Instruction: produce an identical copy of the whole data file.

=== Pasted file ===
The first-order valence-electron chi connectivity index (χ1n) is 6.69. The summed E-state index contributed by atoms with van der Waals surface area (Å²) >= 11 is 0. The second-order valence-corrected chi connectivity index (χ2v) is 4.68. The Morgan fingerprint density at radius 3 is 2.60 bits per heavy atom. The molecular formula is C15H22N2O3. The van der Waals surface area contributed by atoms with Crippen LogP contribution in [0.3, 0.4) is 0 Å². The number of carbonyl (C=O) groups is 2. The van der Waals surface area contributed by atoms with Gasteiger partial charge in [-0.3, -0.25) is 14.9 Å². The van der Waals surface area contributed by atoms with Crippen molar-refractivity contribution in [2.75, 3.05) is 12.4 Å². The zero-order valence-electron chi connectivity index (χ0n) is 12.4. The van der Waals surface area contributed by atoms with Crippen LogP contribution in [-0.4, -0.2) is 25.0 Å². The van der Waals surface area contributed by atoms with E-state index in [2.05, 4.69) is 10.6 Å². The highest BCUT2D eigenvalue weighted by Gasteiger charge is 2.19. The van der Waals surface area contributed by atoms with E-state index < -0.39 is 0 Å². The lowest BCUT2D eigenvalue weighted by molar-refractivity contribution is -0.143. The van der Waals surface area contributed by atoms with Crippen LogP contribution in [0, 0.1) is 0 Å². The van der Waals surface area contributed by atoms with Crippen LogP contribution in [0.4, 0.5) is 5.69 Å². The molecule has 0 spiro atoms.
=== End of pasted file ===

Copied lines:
The first-order valence-electron chi connectivity index (χ1n) is 6.69. The summed E-state index contributed by atoms with van der Waals surface area (Å²) >= 11 is 0. The second-order valence-corrected chi connectivity index (χ2v) is 4.68. The Morgan fingerprint density at radius 3 is 2.60 bits per heavy atom. The molecular formula is C15H22N2O3. The van der Waals surface area contributed by atoms with Crippen LogP contribution in [0.3, 0.4) is 0 Å². The number of carbonyl (C=O) groups is 2. The van der Waals surface area contributed by atoms with Gasteiger partial charge in [-0.3, -0.25) is 14.9 Å². The van der Waals surface area contributed by atoms with Crippen molar-refractivity contribution in [2.75, 3.05) is 12.4 Å². The zero-order valence-electron chi connectivity index (χ0n) is 12.4. The van der Waals surface area contributed by atoms with Crippen LogP contribution in [-0.4, -0.2) is 25.0 Å². The van der Waals surface area contributed by atoms with E-state index in [2.05, 4.69) is 10.6 Å². The highest BCUT2D eigenvalue weighted by Gasteiger charge is 2.19. The van der Waals surface area contributed by atoms with E-state index < -0.39 is 0 Å². The lowest BCUT2D eigenvalue weighted by molar-refractivity contribution is -0.143. The van der Waals surface area contributed by atoms with Crippen LogP contribution in [0, 0.1) is 0 Å². The van der Waals surface area contributed by atoms with Crippen LogP contribution in [0.4, 0.5) is 5.69 Å². The molecule has 0 spiro atoms.